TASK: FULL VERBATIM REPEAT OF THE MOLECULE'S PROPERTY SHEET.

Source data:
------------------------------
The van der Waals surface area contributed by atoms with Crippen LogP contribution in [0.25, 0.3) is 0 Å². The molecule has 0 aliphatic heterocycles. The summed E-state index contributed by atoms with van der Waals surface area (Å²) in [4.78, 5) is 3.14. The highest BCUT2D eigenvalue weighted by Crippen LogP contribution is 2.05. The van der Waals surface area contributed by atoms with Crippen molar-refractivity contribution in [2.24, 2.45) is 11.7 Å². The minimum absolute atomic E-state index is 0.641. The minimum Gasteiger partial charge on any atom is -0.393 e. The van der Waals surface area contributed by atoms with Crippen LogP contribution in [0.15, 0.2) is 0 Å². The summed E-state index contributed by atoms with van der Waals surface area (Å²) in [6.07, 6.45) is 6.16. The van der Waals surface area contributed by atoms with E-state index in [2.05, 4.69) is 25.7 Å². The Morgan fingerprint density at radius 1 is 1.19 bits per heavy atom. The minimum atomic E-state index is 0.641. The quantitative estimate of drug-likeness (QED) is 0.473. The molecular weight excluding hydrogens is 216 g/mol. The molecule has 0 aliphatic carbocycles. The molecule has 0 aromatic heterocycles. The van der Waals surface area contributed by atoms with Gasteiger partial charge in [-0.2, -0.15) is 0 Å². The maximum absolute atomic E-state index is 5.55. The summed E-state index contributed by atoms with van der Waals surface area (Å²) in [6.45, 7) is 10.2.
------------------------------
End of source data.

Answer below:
The van der Waals surface area contributed by atoms with Crippen LogP contribution in [0.25, 0.3) is 0 Å². The molecule has 0 aliphatic heterocycles. The summed E-state index contributed by atoms with van der Waals surface area (Å²) in [4.78, 5) is 3.14. The highest BCUT2D eigenvalue weighted by Crippen LogP contribution is 2.05. The van der Waals surface area contributed by atoms with Crippen molar-refractivity contribution in [2.24, 2.45) is 11.7 Å². The minimum absolute atomic E-state index is 0.641. The minimum Gasteiger partial charge on any atom is -0.393 e. The van der Waals surface area contributed by atoms with Crippen LogP contribution in [0.15, 0.2) is 0 Å². The summed E-state index contributed by atoms with van der Waals surface area (Å²) in [6.07, 6.45) is 6.16. The van der Waals surface area contributed by atoms with E-state index in [2.05, 4.69) is 25.7 Å². The Morgan fingerprint density at radius 1 is 1.19 bits per heavy atom. The minimum atomic E-state index is 0.641. The quantitative estimate of drug-likeness (QED) is 0.473. The molecular weight excluding hydrogens is 216 g/mol. The molecule has 0 aliphatic carbocycles. The molecule has 0 aromatic heterocycles. The van der Waals surface area contributed by atoms with Gasteiger partial charge in [-0.2, -0.15) is 0 Å². The maximum absolute atomic E-state index is 5.55. The summed E-state index contributed by atoms with van der Waals surface area (Å²) in [6.45, 7) is 10.2.